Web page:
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Abigail Fillmore was an American first lady from 1850 to 1853. She was the wife of Millard Fillmore, the 13th president of the United States.
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The library became a place for small musical gatherings and vigorous political discussions. Abigail was also instrumental in convincing President Fillmore to ban flogging in the U.S. Navy and tried, without success,
to convince him to veto the Fugitive Slave Law. President Fillmore fell out of favor among Whig political operatives for signing the law and was not re-nominated for president by the party in 1852.
After Democrat Franklin Pierce won the election, Abigail and Millard Fillmore planned an extensive trip through the South. At the outdoor inauguration of the new president, Abigail contracted pneumonia. After weeks of struggle, she died on March 30, 1853, in Washington, D.C. Her death was widely reported, along with praise for her contributions to the White House. Both Congress and the president's Cabinet adjourned in mourning.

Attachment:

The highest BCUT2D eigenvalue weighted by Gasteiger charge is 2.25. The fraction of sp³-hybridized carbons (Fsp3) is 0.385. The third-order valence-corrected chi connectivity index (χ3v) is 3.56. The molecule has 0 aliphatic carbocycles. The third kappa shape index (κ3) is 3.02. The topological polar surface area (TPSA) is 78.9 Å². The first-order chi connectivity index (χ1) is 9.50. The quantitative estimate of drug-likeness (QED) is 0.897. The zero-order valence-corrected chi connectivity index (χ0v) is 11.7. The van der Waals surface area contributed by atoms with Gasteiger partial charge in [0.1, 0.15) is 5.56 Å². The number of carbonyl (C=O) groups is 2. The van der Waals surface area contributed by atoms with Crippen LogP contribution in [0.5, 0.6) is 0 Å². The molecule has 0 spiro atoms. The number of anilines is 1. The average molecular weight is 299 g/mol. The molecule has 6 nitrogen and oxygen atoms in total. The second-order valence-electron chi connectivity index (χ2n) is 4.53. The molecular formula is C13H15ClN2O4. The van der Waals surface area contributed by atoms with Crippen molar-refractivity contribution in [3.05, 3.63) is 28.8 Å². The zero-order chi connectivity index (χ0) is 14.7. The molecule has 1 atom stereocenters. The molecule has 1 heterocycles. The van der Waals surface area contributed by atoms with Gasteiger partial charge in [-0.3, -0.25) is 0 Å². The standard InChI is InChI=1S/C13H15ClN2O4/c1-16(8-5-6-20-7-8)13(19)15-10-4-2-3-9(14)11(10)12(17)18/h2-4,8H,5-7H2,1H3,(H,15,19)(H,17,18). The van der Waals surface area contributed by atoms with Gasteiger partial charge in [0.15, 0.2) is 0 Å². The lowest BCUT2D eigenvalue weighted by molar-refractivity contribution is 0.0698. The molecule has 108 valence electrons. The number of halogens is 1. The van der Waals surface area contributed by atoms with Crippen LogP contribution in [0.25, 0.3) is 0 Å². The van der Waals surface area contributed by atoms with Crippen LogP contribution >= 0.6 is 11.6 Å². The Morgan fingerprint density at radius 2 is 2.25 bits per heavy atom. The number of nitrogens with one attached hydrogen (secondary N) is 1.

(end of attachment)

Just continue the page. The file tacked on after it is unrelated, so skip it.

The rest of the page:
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When the 19th Amendment was ratified, women were finally given the right to vote, and over the years many courageous women have stepped onto the national political stage as well. In 1916, Jeannette Rankin became the first woman elected to Congress and almost a century later Sonia Sotomayor became the first Latina woman to serve on the Supreme Court. And within the last two decades, the esteemable Hillary Clinton has served as First Lady, a New York senator and Secretary of State. These women, and many more, are setting the stage for the future of female leaders in Washington.
Visit Biography.com's Women's History group to explore more biographies, photos and videos of some the world's most fascinating women."
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